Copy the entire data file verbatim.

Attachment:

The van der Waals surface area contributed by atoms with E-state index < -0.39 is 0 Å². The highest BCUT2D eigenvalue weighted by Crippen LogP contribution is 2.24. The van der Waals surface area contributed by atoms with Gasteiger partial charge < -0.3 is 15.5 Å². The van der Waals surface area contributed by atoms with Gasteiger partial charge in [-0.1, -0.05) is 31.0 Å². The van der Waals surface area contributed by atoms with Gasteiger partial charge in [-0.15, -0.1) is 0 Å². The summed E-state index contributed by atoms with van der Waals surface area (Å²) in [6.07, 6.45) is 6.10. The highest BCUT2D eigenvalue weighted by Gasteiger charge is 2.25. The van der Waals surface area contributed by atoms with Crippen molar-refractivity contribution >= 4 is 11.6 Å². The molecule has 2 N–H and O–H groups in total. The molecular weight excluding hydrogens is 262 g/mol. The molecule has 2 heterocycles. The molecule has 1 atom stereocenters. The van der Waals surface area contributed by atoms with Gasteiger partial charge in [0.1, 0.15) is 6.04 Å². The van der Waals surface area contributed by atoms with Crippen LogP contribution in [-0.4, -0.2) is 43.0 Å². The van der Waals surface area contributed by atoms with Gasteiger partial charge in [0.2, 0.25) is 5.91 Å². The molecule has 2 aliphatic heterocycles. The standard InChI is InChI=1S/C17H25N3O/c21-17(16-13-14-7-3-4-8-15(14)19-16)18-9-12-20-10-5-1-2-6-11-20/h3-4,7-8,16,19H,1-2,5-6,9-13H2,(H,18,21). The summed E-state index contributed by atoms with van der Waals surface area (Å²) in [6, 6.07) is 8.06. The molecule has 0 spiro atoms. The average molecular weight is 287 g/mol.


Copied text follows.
The van der Waals surface area contributed by atoms with E-state index < -0.39 is 0 Å². The highest BCUT2D eigenvalue weighted by Crippen LogP contribution is 2.24. The van der Waals surface area contributed by atoms with Gasteiger partial charge < -0.3 is 15.5 Å². The van der Waals surface area contributed by atoms with Gasteiger partial charge in [-0.1, -0.05) is 31.0 Å². The van der Waals surface area contributed by atoms with Gasteiger partial charge in [-0.15, -0.1) is 0 Å². The summed E-state index contributed by atoms with van der Waals surface area (Å²) in [6.07, 6.45) is 6.10. The highest BCUT2D eigenvalue weighted by Gasteiger charge is 2.25. The van der Waals surface area contributed by atoms with Crippen molar-refractivity contribution >= 4 is 11.6 Å². The molecule has 2 N–H and O–H groups in total. The molecular weight excluding hydrogens is 262 g/mol. The molecule has 2 heterocycles. The molecule has 1 atom stereocenters. The van der Waals surface area contributed by atoms with Gasteiger partial charge in [0.1, 0.15) is 6.04 Å². The van der Waals surface area contributed by atoms with Crippen LogP contribution in [-0.4, -0.2) is 43.0 Å². The van der Waals surface area contributed by atoms with Gasteiger partial charge in [0.2, 0.25) is 5.91 Å². The molecule has 2 aliphatic heterocycles. The standard InChI is InChI=1S/C17H25N3O/c21-17(16-13-14-7-3-4-8-15(14)19-16)18-9-12-20-10-5-1-2-6-11-20/h3-4,7-8,16,19H,1-2,5-6,9-13H2,(H,18,21). The summed E-state index contributed by atoms with van der Waals surface area (Å²) in [6, 6.07) is 8.06. The molecule has 0 spiro atoms. The average molecular weight is 287 g/mol.